So again, you definitely have that problem-solving aspect for both designers and developers.
What can you charge for website development versus design?
As far as what you can charge for each, I really think you can charge pretty much the same thing for each.
If you wanted to just be a website designer, you could still charge the same high ticket prices that you could if you were a website developer, and vice versa. One thing to note, though, is that if you’re a developer, it’s less likely that you will have your name credited at the bottom of the websites. However, it’s something that we don’t really mind.
We do white label development, so we don’t outwardly say these are the sites that we’ve developed or anything like that, so it still looks like it’s in-house for our designers. However, there are definitely some developers out there who, you know, put it in their contract that there is an extra fee if they don’t get a site credit at the bottom of the website.
That’s just something to keep in mind. It honestly doesn’t bother us at all. So it might not bother you either, and that’s also like up to you if you decide you want to be a white label developer or not.
We’ve just found that it’s been a little bit more successful doing just full white label, because, first of all, it helps just to get a lot more practice with development. since Jessie has still only been with us for about six months so far, which is crazy to think about.
Also, we don’t really mind because, at the end of the day, the designer is still the one who came up with that entire design, right? We’re just bringing it to life for them.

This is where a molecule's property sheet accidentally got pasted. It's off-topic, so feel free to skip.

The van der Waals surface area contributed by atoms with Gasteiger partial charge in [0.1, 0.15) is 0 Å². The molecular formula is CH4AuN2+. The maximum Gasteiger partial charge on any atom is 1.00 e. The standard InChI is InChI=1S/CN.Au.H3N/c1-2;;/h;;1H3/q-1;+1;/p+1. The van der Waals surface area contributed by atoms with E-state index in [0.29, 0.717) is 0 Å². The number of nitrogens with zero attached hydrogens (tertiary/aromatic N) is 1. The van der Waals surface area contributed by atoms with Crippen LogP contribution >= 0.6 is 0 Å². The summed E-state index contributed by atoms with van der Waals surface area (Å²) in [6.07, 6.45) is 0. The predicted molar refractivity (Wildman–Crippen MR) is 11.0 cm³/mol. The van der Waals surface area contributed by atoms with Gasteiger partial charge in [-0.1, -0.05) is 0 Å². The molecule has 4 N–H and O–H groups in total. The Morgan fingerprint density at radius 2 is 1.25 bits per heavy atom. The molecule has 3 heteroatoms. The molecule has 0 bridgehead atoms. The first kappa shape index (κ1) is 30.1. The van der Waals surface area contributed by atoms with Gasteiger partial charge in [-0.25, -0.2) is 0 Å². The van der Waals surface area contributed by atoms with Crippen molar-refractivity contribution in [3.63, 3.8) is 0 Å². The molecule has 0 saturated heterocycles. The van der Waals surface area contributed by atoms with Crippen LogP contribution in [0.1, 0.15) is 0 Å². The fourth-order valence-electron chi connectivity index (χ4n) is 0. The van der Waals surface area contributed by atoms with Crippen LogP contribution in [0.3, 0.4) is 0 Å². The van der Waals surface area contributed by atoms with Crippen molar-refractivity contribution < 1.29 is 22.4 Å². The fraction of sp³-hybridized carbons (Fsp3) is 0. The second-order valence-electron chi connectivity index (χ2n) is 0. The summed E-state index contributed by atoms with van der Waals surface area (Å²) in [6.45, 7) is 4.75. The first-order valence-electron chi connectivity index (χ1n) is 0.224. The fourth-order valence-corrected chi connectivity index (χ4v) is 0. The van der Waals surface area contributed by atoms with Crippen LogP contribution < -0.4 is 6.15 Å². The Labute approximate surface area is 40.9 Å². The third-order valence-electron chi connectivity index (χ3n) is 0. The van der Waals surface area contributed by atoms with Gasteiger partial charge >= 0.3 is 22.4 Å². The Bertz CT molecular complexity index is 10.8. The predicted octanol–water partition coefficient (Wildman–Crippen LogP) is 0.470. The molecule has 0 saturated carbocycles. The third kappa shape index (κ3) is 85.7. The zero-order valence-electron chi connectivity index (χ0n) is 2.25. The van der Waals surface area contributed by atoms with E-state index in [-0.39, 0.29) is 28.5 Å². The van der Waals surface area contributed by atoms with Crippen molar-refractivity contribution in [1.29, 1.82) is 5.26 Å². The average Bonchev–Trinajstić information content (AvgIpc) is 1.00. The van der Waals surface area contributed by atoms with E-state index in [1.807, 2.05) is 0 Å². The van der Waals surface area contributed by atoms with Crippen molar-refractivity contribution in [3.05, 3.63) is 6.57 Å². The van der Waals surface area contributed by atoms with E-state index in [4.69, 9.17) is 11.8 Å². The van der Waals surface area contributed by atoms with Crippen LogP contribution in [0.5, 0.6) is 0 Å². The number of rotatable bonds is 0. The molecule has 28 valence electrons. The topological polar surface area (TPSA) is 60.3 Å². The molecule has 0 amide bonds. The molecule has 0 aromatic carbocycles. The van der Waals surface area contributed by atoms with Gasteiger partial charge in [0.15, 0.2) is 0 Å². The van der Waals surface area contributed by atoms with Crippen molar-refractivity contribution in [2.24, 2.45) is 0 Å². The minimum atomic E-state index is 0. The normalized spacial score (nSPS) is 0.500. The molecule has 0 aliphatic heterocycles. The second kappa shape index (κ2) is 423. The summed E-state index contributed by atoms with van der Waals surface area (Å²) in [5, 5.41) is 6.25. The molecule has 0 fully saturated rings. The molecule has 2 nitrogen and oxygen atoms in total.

Can you be a website designer and a website developer?
So, I bet now you’re wondering when it comes to being a web designer vs web developer, can you be both?
Yes, you absolutely can. So for the longest time, I was actually doing design and development just under Inkpot Creative, so I was the only one doing it all, and I was perfectly happy doing both. I really enjoyed it.
But then, of course, when Jessie joined, we made the choice that she would take some time off my hands by doing development because, basically, I design the entire site twice.
If you do the mock-up process, which is what we fully recommend, and we go really in-depth into the mock-up process in Camp Site, you’ll even see me mock-up a site as an example.
But basically, you mock up that whole site, right? You get really, really used to what the site looks like, and then you start again from a blank canvas as you develop. So it can be a little bit repetitive, but honestly, I didn’t mind it that much.
One of the biggest bonuses of being a designer and a developer is that your clients really only have to go to one person, right? They don’t have to outsource their development; they don’t have to find two different people to work with.
So my recommendation is that if you decide you only want to be a designer and you don’t want to have to deal with platforms at all, be sure to find a go-to developer that you can like pretty much always go to when you book their services.